SB 131: A travesty of justice for sexual abuse victims
SB 131 by state Sen. Jim Beall, D-San Jose, is a measure now on Gov. Brown's desk that opens a one-year window to eliminate the statute of limitations for private employers accused of civil liability in sexual abuse cases. It proposes to deal — once and for all — with all past claims against private employers.
If that sounds familiar, it is because the Legislature already did the same thing in 2002.
It was at the height of the sexual abuse scandal in the Catholic Church when in 2002 the California legislature passed a measure (SB 1779 — Burton) that would allow all victims — in public or private institutions — to sue employers for failure to take proper measures to stop the abuser. Any case — even decades old — was allowed to go forward during the 2003 one-year window.
The inclusion of public entities was quickly jettisoned because of a technical error in drafting the bill. Private entities, however, especially the Catholic Church, became the unrelenting focus of lawsuits.
The dioceses of California chose not to oppose SB 1779.
Trial attorneys quickly arranged for advertisements, stood outside Catholic schools soliciting clients and networked to find as many cases as possible. Their search was intense, well-publicized and uncompromising.
By 2007, dioceses had settled more than 1,000 cases in California and the Church had paid more than $1.2 billion in restitution. With the assurance than SB 1779 was a one-year revival of claims designed to include all cases, dioceses curtailed spending, borrowed funds, exhausted and surrendered insurance policies and sold assets to pay those settlements. (Less than half of the settlements went to victims; most went to attorneys for fees and expenses.)
The U.S. Bishops also took far-reaching steps in 2002 — redesigning employment, vocation and volunteer screening systems, beginning extensive training for adults and age-appropriate awareness programs for children and hiring an outside firm to audit dioceses for compliance annually.
The Charter for the Protection of Children remains in effect today making the Catholic Church and its schools probably the safest environment for children in the nation. Annual Reports reaffirm the Church's resolve and effectiveness of its programs. In fact, law enforcement agencies in California recommend the protection procedures in the Church as a model for other organizations to follow.
But in spite of a bill enacted in 2008 to treat all victims equally in the future (SB 640 — Simitian), the legislature still has not successfully addressed the exclusion of victims in public institutions in the past. (SB 640 did not waive the Government Tort Claims Act for past claims — very much like SB 1779 failed to do in 2002.)
However, the effort to re-target private employers — legislatively and in the courts — has barely eased.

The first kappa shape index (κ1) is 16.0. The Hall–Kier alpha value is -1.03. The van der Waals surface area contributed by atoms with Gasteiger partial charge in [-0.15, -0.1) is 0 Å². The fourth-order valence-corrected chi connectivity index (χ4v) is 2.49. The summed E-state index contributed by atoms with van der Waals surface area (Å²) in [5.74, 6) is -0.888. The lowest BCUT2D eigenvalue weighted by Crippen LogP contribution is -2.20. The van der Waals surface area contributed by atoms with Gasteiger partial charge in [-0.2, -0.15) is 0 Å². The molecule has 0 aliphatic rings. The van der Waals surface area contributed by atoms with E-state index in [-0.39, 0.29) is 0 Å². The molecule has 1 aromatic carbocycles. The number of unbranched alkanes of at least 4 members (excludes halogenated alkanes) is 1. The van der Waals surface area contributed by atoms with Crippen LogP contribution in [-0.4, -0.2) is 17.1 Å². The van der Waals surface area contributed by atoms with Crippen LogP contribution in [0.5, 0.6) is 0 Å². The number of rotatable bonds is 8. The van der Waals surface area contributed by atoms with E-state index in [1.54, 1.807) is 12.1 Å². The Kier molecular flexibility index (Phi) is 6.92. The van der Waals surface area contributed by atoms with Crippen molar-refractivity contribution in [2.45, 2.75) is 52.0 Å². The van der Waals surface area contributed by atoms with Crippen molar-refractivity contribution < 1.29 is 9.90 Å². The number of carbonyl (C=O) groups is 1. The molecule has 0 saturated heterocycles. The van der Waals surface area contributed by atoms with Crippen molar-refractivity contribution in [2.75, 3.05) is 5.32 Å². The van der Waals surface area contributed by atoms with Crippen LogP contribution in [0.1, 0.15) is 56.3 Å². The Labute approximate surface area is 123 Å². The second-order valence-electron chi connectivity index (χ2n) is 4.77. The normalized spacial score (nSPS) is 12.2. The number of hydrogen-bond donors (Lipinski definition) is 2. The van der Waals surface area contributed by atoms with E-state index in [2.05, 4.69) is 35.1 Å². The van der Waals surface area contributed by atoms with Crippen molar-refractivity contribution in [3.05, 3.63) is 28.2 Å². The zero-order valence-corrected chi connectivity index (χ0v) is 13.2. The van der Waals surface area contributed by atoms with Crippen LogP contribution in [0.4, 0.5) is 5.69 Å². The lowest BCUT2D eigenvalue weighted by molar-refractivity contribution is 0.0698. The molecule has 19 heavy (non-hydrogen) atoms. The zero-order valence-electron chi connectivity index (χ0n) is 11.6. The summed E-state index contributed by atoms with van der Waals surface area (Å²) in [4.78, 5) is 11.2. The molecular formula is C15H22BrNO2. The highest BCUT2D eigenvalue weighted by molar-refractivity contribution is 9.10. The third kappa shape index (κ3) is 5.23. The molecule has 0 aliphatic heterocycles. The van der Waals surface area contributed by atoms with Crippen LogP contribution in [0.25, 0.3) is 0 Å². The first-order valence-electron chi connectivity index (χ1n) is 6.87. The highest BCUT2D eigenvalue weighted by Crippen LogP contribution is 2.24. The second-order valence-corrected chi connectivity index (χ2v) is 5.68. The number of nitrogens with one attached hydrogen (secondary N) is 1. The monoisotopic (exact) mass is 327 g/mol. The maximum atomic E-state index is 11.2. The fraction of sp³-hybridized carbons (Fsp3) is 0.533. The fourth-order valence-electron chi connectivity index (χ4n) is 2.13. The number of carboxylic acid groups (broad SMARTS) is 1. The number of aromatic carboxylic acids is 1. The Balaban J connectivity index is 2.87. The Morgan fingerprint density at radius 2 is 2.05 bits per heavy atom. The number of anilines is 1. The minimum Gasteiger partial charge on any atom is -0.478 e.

Finally, in 2012 the California Supreme Court ruled that the intent of the legislature in SB 1779 was clear — allow a one-year window to file lawsuits no matter how long ago the abuse occurred (Quarry v. Doe).
Chief Justice Tani Gorre Cantil-Sakauye wrote, "Although we are unreservedly sympathetic to the plight of persons who were subjected to childhood sexual abuse, we note that the pre-existing limitations period, along with the one-year revival period ... afford victims a very considerable time following the abuse in which to come to maturity, or even middle age, and discover the claim."
SB 131 would open another one-year window like that of 2003 and would negate the Supreme Court's ruling in Quarry. And, in effect, SB 131 would eliminate the statute of limitations for civil liability both prospectively and retrospectively.
It has not had an easy time.
Leaders in the Assembly and Senate have politicked fiercely to pass the bill and, even though Democrats hold a super-majority, have struggled to advance it at every step of the process.
SB 131 failed once in an Assembly committee only to be granted reconsideration; cleared the Senate by only one vote (twice because of the need to clarify a technical amendment); and found Democrats joining with Republicans in opposition.
It is now on the governor's desk because of a tenacious push and parliamentary maneuvering by the leaders of the Assembly and Senate.
Yet, even now, opposition continues to grow. Along with the California Catholic Conference, organizations opposing SB 131 include La Raza Roundtable de California, the YMCA/YWCA, the California Association of Private School Organizations, the California Council of Nonprofit Organizations, the Association of Independent California Colleges and Universities and a growing list of community groups, youth-service organizations, religious organizations and private schools.
Opponents of SB 131 point out that:
• The bill does nothing for the overwhelming majority of victims. If SB 131 is signed, there is no incentive for the Legislature to instead enact a bill that helps ALL victims.
• SB 131 is bad public policy. It discriminates against victims who were abused in public schools and it discriminates against private and non-profit employers.
• Repeatedly revising the statute of limitations makes a mockery of justice and equity while creating a climate of unpredictable, substantial risk for private youth-serving organizations in California.
La Raza Roundtable put it this way in its letter of opposition: "There are not two classes of victims; there should not be two classes of justice."
Ask the Governor to veto SB 131 by visiting www.cacatholic.org or contact the California Catholic Conference for more information.
(Steve Pehanich is director of advocacy and education at the California Catholic Conference, www.cacatholic.org.)
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